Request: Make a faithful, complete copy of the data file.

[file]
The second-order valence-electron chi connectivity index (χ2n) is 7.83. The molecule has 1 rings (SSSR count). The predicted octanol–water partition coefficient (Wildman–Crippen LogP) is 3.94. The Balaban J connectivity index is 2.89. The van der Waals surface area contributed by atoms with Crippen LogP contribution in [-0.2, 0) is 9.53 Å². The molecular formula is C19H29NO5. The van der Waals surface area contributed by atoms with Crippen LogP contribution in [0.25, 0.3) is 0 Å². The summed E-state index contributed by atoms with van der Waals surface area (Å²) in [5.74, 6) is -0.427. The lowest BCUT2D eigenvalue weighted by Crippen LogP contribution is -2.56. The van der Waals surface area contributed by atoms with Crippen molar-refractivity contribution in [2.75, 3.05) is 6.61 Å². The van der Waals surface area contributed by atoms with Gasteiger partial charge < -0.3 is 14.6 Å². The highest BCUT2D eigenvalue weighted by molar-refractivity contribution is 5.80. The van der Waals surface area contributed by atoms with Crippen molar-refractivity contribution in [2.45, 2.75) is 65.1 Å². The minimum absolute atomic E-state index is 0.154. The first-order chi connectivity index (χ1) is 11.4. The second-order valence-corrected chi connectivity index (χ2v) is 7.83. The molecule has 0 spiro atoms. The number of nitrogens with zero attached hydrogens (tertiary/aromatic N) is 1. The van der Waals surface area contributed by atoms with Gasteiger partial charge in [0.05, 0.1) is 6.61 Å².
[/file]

The second-order valence-electron chi connectivity index (χ2n) is 7.83. The molecule has 1 rings (SSSR count). The predicted octanol–water partition coefficient (Wildman–Crippen LogP) is 3.94. The Balaban J connectivity index is 2.89. The van der Waals surface area contributed by atoms with Crippen LogP contribution in [-0.2, 0) is 9.53 Å². The molecular formula is C19H29NO5. The van der Waals surface area contributed by atoms with Crippen LogP contribution in [0.25, 0.3) is 0 Å². The summed E-state index contributed by atoms with van der Waals surface area (Å²) in [5.74, 6) is -0.427. The lowest BCUT2D eigenvalue weighted by Crippen LogP contribution is -2.56. The van der Waals surface area contributed by atoms with Crippen molar-refractivity contribution in [2.75, 3.05) is 6.61 Å². The van der Waals surface area contributed by atoms with Gasteiger partial charge < -0.3 is 14.6 Å². The highest BCUT2D eigenvalue weighted by molar-refractivity contribution is 5.80. The van der Waals surface area contributed by atoms with Crippen molar-refractivity contribution in [2.45, 2.75) is 65.1 Å². The minimum absolute atomic E-state index is 0.154. The first-order chi connectivity index (χ1) is 11.4. The second-order valence-corrected chi connectivity index (χ2v) is 7.83. The molecule has 0 spiro atoms. The number of nitrogens with zero attached hydrogens (tertiary/aromatic N) is 1. The van der Waals surface area contributed by atoms with Gasteiger partial charge in [0.05, 0.1) is 6.61 Å².